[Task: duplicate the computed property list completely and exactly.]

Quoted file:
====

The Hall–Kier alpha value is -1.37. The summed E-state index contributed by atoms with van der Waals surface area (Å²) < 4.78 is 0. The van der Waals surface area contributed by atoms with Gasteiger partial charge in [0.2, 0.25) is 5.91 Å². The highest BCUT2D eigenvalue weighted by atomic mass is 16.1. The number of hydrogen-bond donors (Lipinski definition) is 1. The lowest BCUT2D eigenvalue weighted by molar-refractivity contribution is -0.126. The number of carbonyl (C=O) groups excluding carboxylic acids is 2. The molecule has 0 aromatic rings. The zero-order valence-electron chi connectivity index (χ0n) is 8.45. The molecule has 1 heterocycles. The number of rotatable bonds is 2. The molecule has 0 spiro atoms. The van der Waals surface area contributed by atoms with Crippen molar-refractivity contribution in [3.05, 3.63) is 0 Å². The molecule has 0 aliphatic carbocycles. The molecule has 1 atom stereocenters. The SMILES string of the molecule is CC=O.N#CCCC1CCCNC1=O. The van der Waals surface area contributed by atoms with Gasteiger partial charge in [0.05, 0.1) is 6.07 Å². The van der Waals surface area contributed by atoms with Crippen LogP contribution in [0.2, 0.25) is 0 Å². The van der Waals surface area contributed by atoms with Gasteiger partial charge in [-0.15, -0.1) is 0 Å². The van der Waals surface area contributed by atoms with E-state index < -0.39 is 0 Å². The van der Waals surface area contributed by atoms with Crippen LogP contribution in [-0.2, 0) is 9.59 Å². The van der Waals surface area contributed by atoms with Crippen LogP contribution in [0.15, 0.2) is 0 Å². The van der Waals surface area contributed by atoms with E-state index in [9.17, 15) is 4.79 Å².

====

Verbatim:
The Hall–Kier alpha value is -1.37. The summed E-state index contributed by atoms with van der Waals surface area (Å²) < 4.78 is 0. The van der Waals surface area contributed by atoms with Gasteiger partial charge in [0.2, 0.25) is 5.91 Å². The highest BCUT2D eigenvalue weighted by atomic mass is 16.1. The number of hydrogen-bond donors (Lipinski definition) is 1. The lowest BCUT2D eigenvalue weighted by molar-refractivity contribution is -0.126. The number of carbonyl (C=O) groups excluding carboxylic acids is 2. The molecule has 0 aromatic rings. The zero-order valence-electron chi connectivity index (χ0n) is 8.45. The molecule has 1 heterocycles. The number of rotatable bonds is 2. The molecule has 0 spiro atoms. The van der Waals surface area contributed by atoms with Crippen molar-refractivity contribution in [3.05, 3.63) is 0 Å². The molecule has 0 aliphatic carbocycles. The molecule has 1 atom stereocenters. The SMILES string of the molecule is CC=O.N#CCCC1CCCNC1=O. The van der Waals surface area contributed by atoms with Gasteiger partial charge in [0.05, 0.1) is 6.07 Å². The van der Waals surface area contributed by atoms with Crippen LogP contribution in [0.2, 0.25) is 0 Å². The van der Waals surface area contributed by atoms with Gasteiger partial charge in [-0.15, -0.1) is 0 Å². The van der Waals surface area contributed by atoms with E-state index < -0.39 is 0 Å². The van der Waals surface area contributed by atoms with Crippen LogP contribution in [-0.2, 0) is 9.59 Å². The van der Waals surface area contributed by atoms with Crippen LogP contribution in [0.15, 0.2) is 0 Å². The van der Waals surface area contributed by atoms with E-state index in [9.17, 15) is 4.79 Å².